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MDA Training: Listen, Create, Deliver, Sustain
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Root case analysis jigsaw puzzle

Are you conducting a root cause analysis effectively?

A root cause analysis can prove to be an incredibly effective method of identifying problems within a business, as well as highlighting any areas for long term improvement.

It is possible, however, for businesses to waste their efforts in attempting to solve problems by not setting a clear focus for their root cause analysis. The backlash of this is that companies are wasting their time and resources on something that may not even solve the problems they are experiencing.

What is a root cause analysis?

A root cause analysis is a way of identifying any issues within a business. When carried out correctly, it will discover what the problem is, and also how a company can go about solving it.

Every business will encounter different problems throughout their lifecycle, many of which can be challenging to identify and solve. To maximise the chances of moving forward, a root cause analysis should be both precise and accurate, focussing on these four areas:

    • Identifying the problem
    • Collecting evidence and data based on the problem
    • Identifying the root cause
    • Taking steps to find a solution to the problem.

Identify the problem

Before anything else, those in positions of authority must be able to clearly identify any problems that have arisen within the business before taking steps to solve them.

These problems can be related to several areas, including financial performance, workplace morale and productivity to name a few. Whatever the issue is, it needs to be identified along with the specific symptoms of the problem at the beginning of a root cause analysis.

Collect evidence and data based on the problem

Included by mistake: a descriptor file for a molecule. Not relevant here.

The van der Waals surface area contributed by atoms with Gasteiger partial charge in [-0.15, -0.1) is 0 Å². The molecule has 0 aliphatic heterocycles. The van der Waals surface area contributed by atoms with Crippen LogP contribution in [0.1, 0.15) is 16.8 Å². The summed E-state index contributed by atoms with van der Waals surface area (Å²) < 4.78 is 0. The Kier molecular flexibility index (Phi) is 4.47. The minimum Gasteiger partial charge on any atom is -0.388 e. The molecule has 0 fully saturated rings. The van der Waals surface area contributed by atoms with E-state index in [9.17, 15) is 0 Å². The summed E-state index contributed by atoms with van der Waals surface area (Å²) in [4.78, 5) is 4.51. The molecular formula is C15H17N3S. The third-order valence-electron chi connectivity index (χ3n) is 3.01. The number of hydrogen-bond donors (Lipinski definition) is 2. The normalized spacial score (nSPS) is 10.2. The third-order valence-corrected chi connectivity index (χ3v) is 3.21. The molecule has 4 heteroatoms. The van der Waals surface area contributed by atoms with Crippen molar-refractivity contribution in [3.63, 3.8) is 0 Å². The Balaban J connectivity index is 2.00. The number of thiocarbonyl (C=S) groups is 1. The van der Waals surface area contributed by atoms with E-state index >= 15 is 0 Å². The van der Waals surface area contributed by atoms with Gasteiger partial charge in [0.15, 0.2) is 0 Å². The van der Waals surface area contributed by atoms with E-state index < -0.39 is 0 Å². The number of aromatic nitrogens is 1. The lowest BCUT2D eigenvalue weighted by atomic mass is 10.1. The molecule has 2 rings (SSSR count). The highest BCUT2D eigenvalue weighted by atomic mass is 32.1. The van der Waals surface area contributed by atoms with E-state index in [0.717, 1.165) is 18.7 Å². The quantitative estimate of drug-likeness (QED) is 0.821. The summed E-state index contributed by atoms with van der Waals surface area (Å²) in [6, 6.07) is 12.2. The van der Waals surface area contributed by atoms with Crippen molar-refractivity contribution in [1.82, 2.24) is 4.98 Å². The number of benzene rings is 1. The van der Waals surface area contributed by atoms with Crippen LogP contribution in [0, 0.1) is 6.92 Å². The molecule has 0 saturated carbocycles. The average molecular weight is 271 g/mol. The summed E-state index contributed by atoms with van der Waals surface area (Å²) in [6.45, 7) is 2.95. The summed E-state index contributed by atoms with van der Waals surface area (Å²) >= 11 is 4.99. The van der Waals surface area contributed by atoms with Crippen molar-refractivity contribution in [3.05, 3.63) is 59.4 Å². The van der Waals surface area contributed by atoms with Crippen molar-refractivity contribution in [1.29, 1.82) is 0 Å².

Before identifying the root cause of any issues, business leaders need to be entirely sure that the problem exists enough to cause disruption, and later gather evidence to prove its negative impact on the company.

While this can be difficult to do, especially when it comes to internal and personal matters, it will be inherently more difficult to identify and solve the root cause of a problem without clear data to suggest that it is indeed one.

Identify the root cause of the problem

After collecting the relevant evidence, the next stage of a root cause analysis will be to identify precisely what is causing the problem. Business leaders should be asking themselves based on the evidence they have collated:

  • What has happened to cause this problem?
  • What working conditions have allowed this problem to occur?
  • What is the backlash of this problem?

Once the problem has been clearly identified, along with the cause, it becomes easier for leaders to begin solving the issue.

Take steps to find a solution to the problem

This stage will, of course, vary on the severity of the problem along with who or what will be affected by any subsequent action taken. Ultimately, however, business leaders should be able to take steps to prevent the problem from happening again, as well as how the solution will be implemented.

Care should also be taken to assess the risk of implementing a solution following a root cause analysis, as there may be knock-on effects which may cause even more significant problems for the wider company.

Identifying and fixing problems in the workplace does not have to be an impossible task for business leaders. When a clear focus is presented on dealing with the problem head-on as part of a root cause analysis, the process becomes much more straightforward.

Furthermore, once business leaders have solved one problem using a clear structure, future issues that may arise will become easier to solve.

FOR MORE INFORMATION ON HOW A ROOT CAUSE ANALYSIS CAN BENEFIT YOUR BUSINESS, CONTACT MDA TRAINING TODAY.

#Employee wellbeing #Root cause analysis

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